const [apiResponse] = await dataset.setMetadata(metadata);
  const newDescription = apiResponse.description;

  console.log(`${datasetId} description: ${newDescription}`);
}

Python

Before trying this sample, follow the Python setup instructions in the BigQuery Quickstart Using Client Libraries . For more information, see the BigQuery Python API reference documentation .

Configure the Dataset.description property and call Client.update_dataset() to send the update to the API.
# TODO(developer): Import the client library.
# from google.cloud import bigquery

# TODO(developer): Construct a BigQuery client object.
# client = bigquery.Client()

# TODO(developer): Set dataset_id to the ID of the dataset to fetch.
# dataset_id = 'your-project.your_dataset'

dataset = client.get_dataset(dataset_id)  # Make an API request.
dataset.description = "Updated description."
dataset = client.update_dataset(dataset, ["description"])  # Make an API request.

full_dataset_id = "{}.{}".format(dataset.project, dataset.dataset_id)
print(
    "Updated dataset '{}' with description '{}'.".format(
        full_dataset_id, dataset.description
    )
)

Updating default table expiration times

You can update a dataset's default table expiration time by:

  • Using the Cloud Console or the classic BigQuery web UI
  • Using the bq update CLI command
  • Calling the datasets.patch API method
  • Using the client libraries

You can set a default table expiration time at the dataset level, or you can set a table's expiration time when the table is created. If you set the expiration when the table is created, the dataset's default table expiration is ignored. If you do not set a default table expiration at the dataset level, and you do not set a table expiration when the table is created, the table never expires and you must delete the table manually.

When you update a dataset's default table expiration setting:

  • If you change the value from Never to a defined expiration time, any tables that already exist in the dataset will not expire unless the expiration time was set on the table when it was created.
  • If you are changing the value for the default table expiration, any tables that already exist expire according to the original table expiration setting. Any new tables created in the dataset have the new table expiration setting applied unless you specify a different table expiration on the table when it is created.

The value for default table expiration is expressed differently depending on where the value is set. Use the method that gives you the appropriate level of granularity:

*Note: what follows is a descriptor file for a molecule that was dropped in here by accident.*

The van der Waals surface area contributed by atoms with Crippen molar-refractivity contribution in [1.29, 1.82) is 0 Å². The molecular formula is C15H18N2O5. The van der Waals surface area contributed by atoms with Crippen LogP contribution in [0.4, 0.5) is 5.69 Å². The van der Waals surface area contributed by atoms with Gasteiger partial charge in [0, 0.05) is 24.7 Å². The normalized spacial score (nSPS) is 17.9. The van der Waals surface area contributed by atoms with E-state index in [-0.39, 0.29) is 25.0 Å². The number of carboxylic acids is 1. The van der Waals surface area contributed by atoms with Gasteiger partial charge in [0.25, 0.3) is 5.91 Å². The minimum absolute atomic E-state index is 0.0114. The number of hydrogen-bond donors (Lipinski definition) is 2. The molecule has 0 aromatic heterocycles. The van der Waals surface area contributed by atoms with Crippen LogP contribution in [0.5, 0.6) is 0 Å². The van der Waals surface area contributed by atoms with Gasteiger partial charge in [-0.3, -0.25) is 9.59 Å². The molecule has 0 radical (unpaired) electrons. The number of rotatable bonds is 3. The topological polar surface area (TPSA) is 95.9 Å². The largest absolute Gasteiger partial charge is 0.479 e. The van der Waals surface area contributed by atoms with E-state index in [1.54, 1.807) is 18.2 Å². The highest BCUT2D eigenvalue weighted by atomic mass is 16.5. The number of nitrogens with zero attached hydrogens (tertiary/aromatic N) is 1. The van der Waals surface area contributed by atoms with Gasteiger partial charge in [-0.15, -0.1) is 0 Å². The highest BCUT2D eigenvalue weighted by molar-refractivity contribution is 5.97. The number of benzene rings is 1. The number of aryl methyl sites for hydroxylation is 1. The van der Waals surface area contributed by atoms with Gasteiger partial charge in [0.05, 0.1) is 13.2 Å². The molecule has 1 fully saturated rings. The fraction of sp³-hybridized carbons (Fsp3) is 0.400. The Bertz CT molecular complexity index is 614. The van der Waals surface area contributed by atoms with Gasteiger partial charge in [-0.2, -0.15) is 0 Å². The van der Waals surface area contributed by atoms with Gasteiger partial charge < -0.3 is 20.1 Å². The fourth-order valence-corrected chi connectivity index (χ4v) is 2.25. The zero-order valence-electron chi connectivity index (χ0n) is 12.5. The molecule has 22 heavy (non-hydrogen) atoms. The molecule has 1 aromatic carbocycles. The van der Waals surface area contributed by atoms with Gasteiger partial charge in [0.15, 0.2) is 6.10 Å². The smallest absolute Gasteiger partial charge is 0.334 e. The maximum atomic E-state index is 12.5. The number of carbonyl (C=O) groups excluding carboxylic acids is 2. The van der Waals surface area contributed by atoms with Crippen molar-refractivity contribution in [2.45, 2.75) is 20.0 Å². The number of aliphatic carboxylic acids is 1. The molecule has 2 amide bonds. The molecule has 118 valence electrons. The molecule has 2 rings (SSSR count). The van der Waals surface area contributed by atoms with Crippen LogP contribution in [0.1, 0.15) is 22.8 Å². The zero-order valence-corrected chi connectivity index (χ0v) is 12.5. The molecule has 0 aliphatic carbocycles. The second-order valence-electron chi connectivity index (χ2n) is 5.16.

• In the Cloud Console and the classic BigQuery web UI, expiration is expressed in days.
  • In the command-line tool, expiration is expressed in seconds.
  • In the API, expiration is expressed in milliseconds.

To update the default expiration time for a dataset:

Console

  1. In the Resources pane, select your dataset.

  2. In the Details page, click the pencil icon next to Dataset info to edit the expiration.

  3. In the Dataset info dialog, in the Default table expiration section, enter a value for Number of days after table creation.

  4. Click Save.

Classic UI

  1. In the navigation pane, select your dataset.

  2. On the Dataset Details page, in the Details section, to the right of Default Table Expiration, click Edit.

    Table expiration

  3. In the Update Expiration dialog, for Data expiration, click In and enter the expiration time in days. The default value is Never.

CLI

To update the default expiration time for newly created tables in a dataset, enter the bq update command with the --default_table_expiration flag. If you are updating a dataset in a project other than your default project, add the project ID to the dataset name in the following format: project_id:dataset.

bq update \
--default_table_expiration integer \
project_id:dataset

Where:

  • integer is the default lifetime (in seconds) for newly-created tables. The minimum value is 3600 seconds (one hour). The expiration time evaluates to the current UTC time plus the integer value. Specify 0 to remove the existing expiration time. Any table created in the dataset is deleted after integer seconds from its creation time. This value is applied if you do not set a table expiration when the table is created.
  • project_id is your project ID.
  • dataset is the name of the dataset you're updating.

Examples:

Enter the following command to set the default table expiration for new tables created in mydataset to two hours (7200 seconds) from the current time. The dataset is in your default project.

bq update --default_table_expiration 7200 mydataset